Dodge will end current production of the Charger and Challenger in late 2023, the final model year of the two cars.
Dodge is launching seven special editions celebrating its two beloved muscle machines, to be revealed later.
A Challenger convertible, available this year and next, will be built by Drop Top Customs and will add $25,999 to the price tag.
The Dodge Charger and Challenger flexed their modern muscles through the years of DaimlerChrysler, Cerberus, Fiat and, now, Stellantis, but the party is coming to an end. Dodge will stop production of the two popular muscle cars at the end of 2023, but not without a happy ending. Special packages are on the way to celebrate what these cars mean to a sea of horsepower-loving fans, and the team at Dodge’s Direct Connection will join in with a long list of supporting aftermarket parts.
Their departure was largely expected, but not because of rising sales. Among the large American muscle cars, the Charger was number 1 in sales for the first six months, with a more than respectable number of 38,459 deliveries, followed by the Ford Mustang (26,244), Challenger (25,682) and Chevrolet Camaro (11,255) , according to Wards Intelligence data. But the segment overall is down about 20% from the same period last year, and gas-guzzling sports cars are struggling to find their place in a future paved with electrification. The departure would leave only the Durango SUV in the Dodge stable, until a battery-electric muscle car arrives, slated for 2024. Dodge CEO Tim Kuniskis announced the Challenger/Charger news Monday night at a Speed Week event in Pontiac, Michigan leading up to this weekend’s Woodward Dream Cruise.
While the latest edition Challengers and Chargers have yet to be revealed, Dodge says seven of them will hit dealer lots. Six of these disappearing models will pay homage to previous Dodges, with the seventh model apparently being the “last of its kind” according to Dodge and set to make its public debut at this year’s SEMA show. All of these special models will be shipped to Dodge dealers and easily purchased by potential customers through a Dodge website.
These special editions get most of Dodge’s attention, but the company isn’t ignoring the standard production models. Every Charger and Challenger rolling out of Brampton, Ontario will leave with a ceremonial “Last Call” plaque under the hood. This plaque will show the silhouette of the vehicle next to ‘Designed in Auburn Hills’ and ‘Built in Brampton’. This aluminum tag may seem silly now, but it could add value at high-profile auctions decades from now.
Dodge is also opening up its Jailbreak program even further, giving Challenger and Charger customers more latitude in ordering their muscle machine and allowing them to mix and match features and options not normally available. Jailbreak was limited to just the Hellcat Redeye Widebody variants, but Dodge is making the program available for more affordable Hellcat models for 2023.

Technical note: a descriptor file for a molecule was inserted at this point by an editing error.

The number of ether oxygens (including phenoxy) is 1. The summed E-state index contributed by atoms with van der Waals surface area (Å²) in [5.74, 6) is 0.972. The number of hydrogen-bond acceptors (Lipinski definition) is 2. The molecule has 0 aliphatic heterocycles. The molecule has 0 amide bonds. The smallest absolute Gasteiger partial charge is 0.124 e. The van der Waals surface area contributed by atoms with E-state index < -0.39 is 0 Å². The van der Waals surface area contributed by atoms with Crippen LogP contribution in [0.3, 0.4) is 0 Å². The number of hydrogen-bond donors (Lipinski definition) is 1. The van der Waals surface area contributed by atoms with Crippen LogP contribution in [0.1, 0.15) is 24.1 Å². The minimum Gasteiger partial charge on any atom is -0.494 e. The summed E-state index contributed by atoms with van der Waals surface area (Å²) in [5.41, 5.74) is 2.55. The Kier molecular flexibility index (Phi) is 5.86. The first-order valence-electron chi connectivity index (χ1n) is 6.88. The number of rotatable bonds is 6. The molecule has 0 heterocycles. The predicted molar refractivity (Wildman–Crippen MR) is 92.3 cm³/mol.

But there’s more going on with Dodge’s phasing out of the most popular nameplates. The Dodge and Direct Connection team goes through Challenger’s sheet metal by making bodies available to customers in white. Aimed at racing enthusiasts, this Challenger body can be transformed into just about anything your heart or wallet desires, for a surprisingly affordable $7,995. If you want more serious scale, Dodge also makes its Drag Pak rolling chassis available. Equipped with an NHRA-certified 7.5-second roll cage, this Drag Pak chassis is one drivetrain away from a powerhouse. Considering the hardware it comes equipped with, the $89,999 price tag is significantly more expensive than the bare-bones shell.
Dodge also partners with SpeedKore to offer carbon fiber parts through the Direct Connection catalog. These pieces are designed to meet Dodge’s requirements for fit and finish while also saving some weight. The Direct Connection catalog will feature more performance parts aimed at the soon-to-be-extinct Challenger and Charger.
Completing the broadcasts, Dodge is And last but not least offering a drop-top Challenger. While the company doesn’t manufacture the convertible in-house, the automaker is working with Florida-based Drop Top Customs to carry out the work. But the purchasing process does not change: customers place an order, the car goes to Drop Top Customs for the conversion and then the car shows up at the dealer. Now this conversion adds $25,999 to the price tag, but Dodge notes that the final price is actually set by the dealer. These convertible Challengers are actually available for 2022 and 2023 models, meaning you can find one before the last Challenger calls.
Dodge’s core muscle machines seem to be disappearing with a celebration of the cars’ legacy. Adding a convertible to the mix and including a fleet of specially prepared latest editions is a fitting nod to the company’s past and a smart move to embrace the company’s performance heritage. We’re still curious what will replace these two Dodge staples. Given that Dodge’s battery-electric muscle car is slated for a 2024 release, there may not be too much of a divide between internal combustion muscle and a battery-electric powerhouse.
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